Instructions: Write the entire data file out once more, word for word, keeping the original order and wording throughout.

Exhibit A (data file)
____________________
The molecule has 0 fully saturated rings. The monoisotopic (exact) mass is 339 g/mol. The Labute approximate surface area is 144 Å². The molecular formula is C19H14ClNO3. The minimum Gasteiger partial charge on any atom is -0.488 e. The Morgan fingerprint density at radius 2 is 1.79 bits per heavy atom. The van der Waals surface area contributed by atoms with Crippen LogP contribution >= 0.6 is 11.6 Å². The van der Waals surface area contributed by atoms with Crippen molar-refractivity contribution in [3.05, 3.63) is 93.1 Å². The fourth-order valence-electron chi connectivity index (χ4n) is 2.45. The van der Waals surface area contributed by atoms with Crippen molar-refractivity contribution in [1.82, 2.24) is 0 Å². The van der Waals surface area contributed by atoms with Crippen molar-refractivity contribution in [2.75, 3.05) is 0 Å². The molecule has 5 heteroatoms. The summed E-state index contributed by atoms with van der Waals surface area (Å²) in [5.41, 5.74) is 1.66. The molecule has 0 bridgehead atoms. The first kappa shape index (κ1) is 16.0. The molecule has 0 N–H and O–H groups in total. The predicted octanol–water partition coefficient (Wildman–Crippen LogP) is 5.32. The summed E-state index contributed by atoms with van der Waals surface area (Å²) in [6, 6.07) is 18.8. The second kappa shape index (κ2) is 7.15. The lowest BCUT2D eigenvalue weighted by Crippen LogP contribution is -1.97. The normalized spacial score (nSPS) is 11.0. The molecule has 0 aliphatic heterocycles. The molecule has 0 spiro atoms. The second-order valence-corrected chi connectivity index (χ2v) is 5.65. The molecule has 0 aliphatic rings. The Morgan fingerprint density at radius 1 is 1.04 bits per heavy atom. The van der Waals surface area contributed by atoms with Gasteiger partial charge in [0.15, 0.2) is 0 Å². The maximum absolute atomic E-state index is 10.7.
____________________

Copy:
The molecule has 0 fully saturated rings. The monoisotopic (exact) mass is 339 g/mol. The Labute approximate surface area is 144 Å². The molecular formula is C19H14ClNO3. The minimum Gasteiger partial charge on any atom is -0.488 e. The Morgan fingerprint density at radius 2 is 1.79 bits per heavy atom. The van der Waals surface area contributed by atoms with Crippen LogP contribution >= 0.6 is 11.6 Å². The van der Waals surface area contributed by atoms with Crippen molar-refractivity contribution in [3.05, 3.63) is 93.1 Å². The fourth-order valence-electron chi connectivity index (χ4n) is 2.45. The van der Waals surface area contributed by atoms with Crippen molar-refractivity contribution in [1.82, 2.24) is 0 Å². The van der Waals surface area contributed by atoms with Crippen molar-refractivity contribution in [2.75, 3.05) is 0 Å². The molecule has 5 heteroatoms. The summed E-state index contributed by atoms with van der Waals surface area (Å²) in [5.41, 5.74) is 1.66. The molecule has 0 bridgehead atoms. The first kappa shape index (κ1) is 16.0. The molecule has 0 N–H and O–H groups in total. The predicted octanol–water partition coefficient (Wildman–Crippen LogP) is 5.32. The summed E-state index contributed by atoms with van der Waals surface area (Å²) in [6, 6.07) is 18.8. The second kappa shape index (κ2) is 7.15. The lowest BCUT2D eigenvalue weighted by Crippen LogP contribution is -1.97. The normalized spacial score (nSPS) is 11.0. The molecule has 0 aliphatic heterocycles. The molecule has 0 spiro atoms. The second-order valence-corrected chi connectivity index (χ2v) is 5.65. The molecule has 0 aliphatic rings. The Morgan fingerprint density at radius 1 is 1.04 bits per heavy atom. The van der Waals surface area contributed by atoms with Gasteiger partial charge in [0.15, 0.2) is 0 Å². The maximum absolute atomic E-state index is 10.7.